In this article, we’ll explore what a dash cam is and how it works, the different types of dash cams available, and the Florida laws related to using dash cams while driving.
What Is A Dash Cam?
A dash cam, or a dashboard camera, is a digital video recorder that you place in your vehicle’s front windshield, dashboard, or another location in the car. It is used to capture a person’s driving events on the road ahead. Many people purchase dash cams to act as an extra eye on the road and to provide protection in the event that the driver is involved in an accident. It can also be used to protect against theft and vandalism.
Dash cams come in several options that include different storage abilities and views. For example, some dash cams can record both the interior and exterior of the car and there are dash cams available in wide-angle and high definition. Additionally, some dash cams capture audio recordings in addition to video. Most dash cams will begin recording when the vehicle is turned on, as they are often hardwired into the vehicle’s electrical system. However, there are dash cams that can record continuously even when the vehicle is not on.
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How Do Dash Cams Work?
Dash cams work by recording road activity that is then stored on a memory card, internal memory, or on the Cloud. This allows the owner to easily download the dash cam footage when necessary. While most dash cams are powered by a cigarette lighter or are hardwired into a car, some are battery powered and will turn on automatically when motion is detected. Dash cams typically record on a continuous loop and create three-minute clips that are stored on an SD card.
Dash cams can provide many benefits to drivers, with the most common benefits being:
- Video footage of an accident
- Protection while parked and against vandalism and theft
- Encouragement for safer driving practices
- The ability to use the footage as video evidence in car of a car accident
Types Of Dash Cams
There are a few primary types of dash cams that you can purchase for use in your vehicle. The most common types of dash cams include:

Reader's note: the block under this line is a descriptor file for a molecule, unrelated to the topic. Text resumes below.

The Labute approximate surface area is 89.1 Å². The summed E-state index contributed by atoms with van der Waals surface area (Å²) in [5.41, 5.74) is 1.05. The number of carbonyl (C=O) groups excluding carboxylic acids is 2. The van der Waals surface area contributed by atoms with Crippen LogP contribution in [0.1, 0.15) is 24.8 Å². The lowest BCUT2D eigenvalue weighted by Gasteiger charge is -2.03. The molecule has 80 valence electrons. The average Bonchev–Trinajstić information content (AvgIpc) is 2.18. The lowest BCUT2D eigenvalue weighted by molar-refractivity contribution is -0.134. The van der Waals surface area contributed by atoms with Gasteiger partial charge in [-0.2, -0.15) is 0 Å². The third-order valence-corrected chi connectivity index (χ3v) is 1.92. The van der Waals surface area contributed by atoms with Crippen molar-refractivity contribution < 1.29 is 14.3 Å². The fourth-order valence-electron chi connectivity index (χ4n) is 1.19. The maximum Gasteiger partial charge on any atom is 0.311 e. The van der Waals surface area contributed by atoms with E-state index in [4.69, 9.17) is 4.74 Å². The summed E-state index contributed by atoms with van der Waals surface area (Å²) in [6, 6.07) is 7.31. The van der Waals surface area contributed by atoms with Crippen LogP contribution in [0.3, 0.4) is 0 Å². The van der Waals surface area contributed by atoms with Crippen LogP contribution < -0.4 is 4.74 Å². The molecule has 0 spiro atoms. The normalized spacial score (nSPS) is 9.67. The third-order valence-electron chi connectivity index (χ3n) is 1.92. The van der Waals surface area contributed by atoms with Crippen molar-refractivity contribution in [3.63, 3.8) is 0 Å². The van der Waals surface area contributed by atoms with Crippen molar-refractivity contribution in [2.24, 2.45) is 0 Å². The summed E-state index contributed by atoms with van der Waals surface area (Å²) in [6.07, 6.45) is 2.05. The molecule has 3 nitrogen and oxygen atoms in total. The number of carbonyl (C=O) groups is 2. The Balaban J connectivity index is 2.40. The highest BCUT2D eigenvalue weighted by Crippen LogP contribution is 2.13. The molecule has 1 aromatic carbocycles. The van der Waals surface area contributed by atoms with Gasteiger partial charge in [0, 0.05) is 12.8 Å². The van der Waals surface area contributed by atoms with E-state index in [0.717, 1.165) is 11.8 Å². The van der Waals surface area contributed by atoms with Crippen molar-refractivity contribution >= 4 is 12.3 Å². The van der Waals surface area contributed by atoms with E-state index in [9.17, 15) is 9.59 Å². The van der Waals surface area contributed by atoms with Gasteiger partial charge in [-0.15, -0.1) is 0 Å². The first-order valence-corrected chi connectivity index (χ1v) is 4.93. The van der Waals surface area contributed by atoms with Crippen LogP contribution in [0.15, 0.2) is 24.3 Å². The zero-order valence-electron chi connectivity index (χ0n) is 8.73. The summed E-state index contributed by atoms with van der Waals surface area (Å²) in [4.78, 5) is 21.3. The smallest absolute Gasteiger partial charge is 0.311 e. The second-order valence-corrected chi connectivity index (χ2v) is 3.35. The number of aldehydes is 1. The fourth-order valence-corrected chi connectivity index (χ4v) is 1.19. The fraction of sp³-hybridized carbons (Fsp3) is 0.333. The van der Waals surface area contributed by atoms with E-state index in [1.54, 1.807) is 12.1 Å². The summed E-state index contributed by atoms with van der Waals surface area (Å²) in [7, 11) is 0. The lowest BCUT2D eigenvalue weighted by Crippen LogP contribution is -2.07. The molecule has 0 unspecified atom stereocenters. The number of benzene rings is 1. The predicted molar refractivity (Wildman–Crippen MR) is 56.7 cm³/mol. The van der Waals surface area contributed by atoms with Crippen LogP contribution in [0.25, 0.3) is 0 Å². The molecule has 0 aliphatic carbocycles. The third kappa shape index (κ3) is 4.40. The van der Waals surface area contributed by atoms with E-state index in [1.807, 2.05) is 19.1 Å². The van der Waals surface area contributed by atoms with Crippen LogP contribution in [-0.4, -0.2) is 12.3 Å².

Traditional Dash Cam
This type of dash cam is a basic camera that is placed in the front of the windshield. This type of camera only records what is happening in front of the vehicle while it is driving. Some traditional dash cams have the ability to record while in parking mode and will record any activity that occurs while the vehicle is unoccupied.
Dual Camera Dash Cam
A dual camera dash cam is one that records activity both outside and inside of the vehicle at the same time. This type of dash cam relies on a removable storage media such as a micro SD card to save footage. Many dual camera dash cams will swivel to provide a full 360-degree view and feature two cameras.
Rear View Mirror Dash Cam
A rear view mirror dash cam is one that features the shape of a rearview mirror and goes on or over the existing rearview mirror in the vehicle.
Many dash cams are available with a number of features, with some of the most common being:
- Loop recording
- Temperature resistant
- Night vision
- Built-in battery
- Remote viewing
- GPS system
- Applications for a smartphone
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Dash Cam Laws In Florida
While dash cams are legal in Florida, there are a few key laws related to dash cams that you should be aware of before purchasing one. These laws include:
Florida Windshield Obstruction Laws
This law states that drivers cannot use their car if their view is obstructed. This means that if a dash cam is in the way of your view of the road, it is technically illegal and subject to a fine and a nonmoving violation by law enforcement.
Florida Electronic Audio Surveillance Law
This law is related to dash cameras that record audio and states that everyone who is being recorded must give consent to electronic surveillance. Breaking this law is considered a felony and can have severe consequences, so it’s important to ensure that anyone in the vehicle is notified that they are being recorded.
When Can You Use Dash Cam Footage?
Dash cam recordings can be used as evidence in the event of a car accident. This means that if you are involved in an accident with another driver who is at-fault, you can use your dash cam footage to support your case when filing a claim or pursuing a personal injury lawsuit. However, according to Florida law, dash cam footage cannot be used as a deciding factor in terms of the overall case judgment.
Additionally, Florida statutes require dash cams or videotapes to meet the following criteria to be admissible in a court of law:
- The video must show convincing and clear footage directly related to the facts about the case
- The video must be authentic and the person admitting the video to a case must swear under testimony to its authenticity
Dash cam evidence can be helpful in personal injury cases as they can show that the other driver’s negligence caused the accident. This is especially useful when no other witnesses were present at the time of the accident and when the other driver denies negligence.
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Contact The Car Accident Lawyers At Florin|Roebig Today
If you’ve been injured in an accident caused by another driver’s negligence and want to know if your dash cam footage is admissible in your personal injury or auto accident case, you can discuss the details and your options with one of the expert attorneys at the law offices of Florin|Roebig. We can help you gather evidence and ensure you get the compensation you need and deserve following a car crash. Give us a call today at (800) 226-6581 for a 100% confidential and free consultation.